Authoritative cultural surveys run the risk of limiting the very field they set out to describe. From a layperson and outsider’s standpoint, there is no easy way of knowing who or what is missing from this list. There seems to be a bias against straightforward figurative art, however accomplished. Works by avant-garde and conceptual artists, from the Blue Rose exhibition of 1907 to the present day, are championed. There is an unspoken understanding that during the Soviet era the work of dissident artists, as opposed to the officially sanctioned socialist realism, was the only “true” art. Thus, the Moscow conceptualist school, with their archives and performances, are seen as crucial, although their work is particularly dependent on its context. The descriptions of artists are generally reader-friendly, but there are moments when deconstructionist jargon intervenes; the work of Sergei Bugaev, for instance, (who calls himself “Afrika”) tests the “inability to connect signifier and signified.”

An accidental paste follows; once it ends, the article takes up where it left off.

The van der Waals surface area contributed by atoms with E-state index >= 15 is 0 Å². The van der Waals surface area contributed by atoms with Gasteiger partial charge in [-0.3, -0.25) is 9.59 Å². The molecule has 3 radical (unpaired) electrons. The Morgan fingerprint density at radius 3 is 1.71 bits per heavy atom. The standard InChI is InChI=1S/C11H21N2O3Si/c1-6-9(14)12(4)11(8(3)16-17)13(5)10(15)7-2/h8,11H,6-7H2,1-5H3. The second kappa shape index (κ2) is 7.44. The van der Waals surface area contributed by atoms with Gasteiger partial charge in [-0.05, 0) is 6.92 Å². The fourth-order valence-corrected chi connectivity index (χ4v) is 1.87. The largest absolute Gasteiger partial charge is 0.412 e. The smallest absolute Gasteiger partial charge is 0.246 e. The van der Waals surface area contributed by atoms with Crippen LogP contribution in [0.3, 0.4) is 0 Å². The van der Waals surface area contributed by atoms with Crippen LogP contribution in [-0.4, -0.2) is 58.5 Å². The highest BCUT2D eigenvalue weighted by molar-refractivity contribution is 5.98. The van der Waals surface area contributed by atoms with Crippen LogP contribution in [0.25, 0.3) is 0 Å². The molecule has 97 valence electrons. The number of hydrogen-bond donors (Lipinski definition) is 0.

The French collector and publisher Pierre-Christian Brochet observes that many curators “try to be too intellectual.” Likewise, the owners of the Triumph Gallery insist that “art must be beautiful. Interpretation comes later.” One of them, Emelyan Zakharov, compares the current educational system in the West, where people “are taught how to think and question” at the expense of rigorous, academic and skills-based training. In Russia, he says, “We have the opposite problem.”